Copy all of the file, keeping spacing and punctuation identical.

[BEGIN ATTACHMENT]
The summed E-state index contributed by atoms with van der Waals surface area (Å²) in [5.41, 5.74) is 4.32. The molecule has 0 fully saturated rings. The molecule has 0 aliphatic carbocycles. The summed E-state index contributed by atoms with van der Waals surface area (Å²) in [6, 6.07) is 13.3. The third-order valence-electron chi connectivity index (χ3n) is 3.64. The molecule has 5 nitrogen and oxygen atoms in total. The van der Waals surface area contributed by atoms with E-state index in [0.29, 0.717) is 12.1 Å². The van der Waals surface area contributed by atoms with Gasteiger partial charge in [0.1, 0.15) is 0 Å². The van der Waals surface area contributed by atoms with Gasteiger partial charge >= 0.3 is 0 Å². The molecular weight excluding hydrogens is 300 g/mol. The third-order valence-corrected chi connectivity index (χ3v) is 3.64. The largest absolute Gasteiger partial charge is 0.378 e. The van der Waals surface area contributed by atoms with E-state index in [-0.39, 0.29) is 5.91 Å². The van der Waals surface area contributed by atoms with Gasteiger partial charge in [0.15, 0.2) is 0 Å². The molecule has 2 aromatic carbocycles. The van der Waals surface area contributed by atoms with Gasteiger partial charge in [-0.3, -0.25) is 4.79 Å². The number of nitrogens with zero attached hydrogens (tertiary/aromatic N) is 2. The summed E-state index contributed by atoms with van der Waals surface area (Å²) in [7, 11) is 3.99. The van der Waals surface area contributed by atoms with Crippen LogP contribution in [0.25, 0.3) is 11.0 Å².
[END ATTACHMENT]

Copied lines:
The summed E-state index contributed by atoms with van der Waals surface area (Å²) in [5.41, 5.74) is 4.32. The molecule has 0 fully saturated rings. The molecule has 0 aliphatic carbocycles. The summed E-state index contributed by atoms with van der Waals surface area (Å²) in [6, 6.07) is 13.3. The third-order valence-electron chi connectivity index (χ3n) is 3.64. The molecule has 5 nitrogen and oxygen atoms in total. The van der Waals surface area contributed by atoms with E-state index in [0.29, 0.717) is 12.1 Å². The van der Waals surface area contributed by atoms with Gasteiger partial charge in [0.1, 0.15) is 0 Å². The van der Waals surface area contributed by atoms with Gasteiger partial charge >= 0.3 is 0 Å². The molecular weight excluding hydrogens is 300 g/mol. The third-order valence-corrected chi connectivity index (χ3v) is 3.64. The largest absolute Gasteiger partial charge is 0.378 e. The van der Waals surface area contributed by atoms with E-state index in [-0.39, 0.29) is 5.91 Å². The van der Waals surface area contributed by atoms with Gasteiger partial charge in [0.15, 0.2) is 0 Å². The molecule has 2 aromatic carbocycles. The van der Waals surface area contributed by atoms with Gasteiger partial charge in [-0.3, -0.25) is 4.79 Å². The number of nitrogens with zero attached hydrogens (tertiary/aromatic N) is 2. The summed E-state index contributed by atoms with van der Waals surface area (Å²) in [7, 11) is 3.99. The van der Waals surface area contributed by atoms with Crippen LogP contribution in [0.25, 0.3) is 11.0 Å².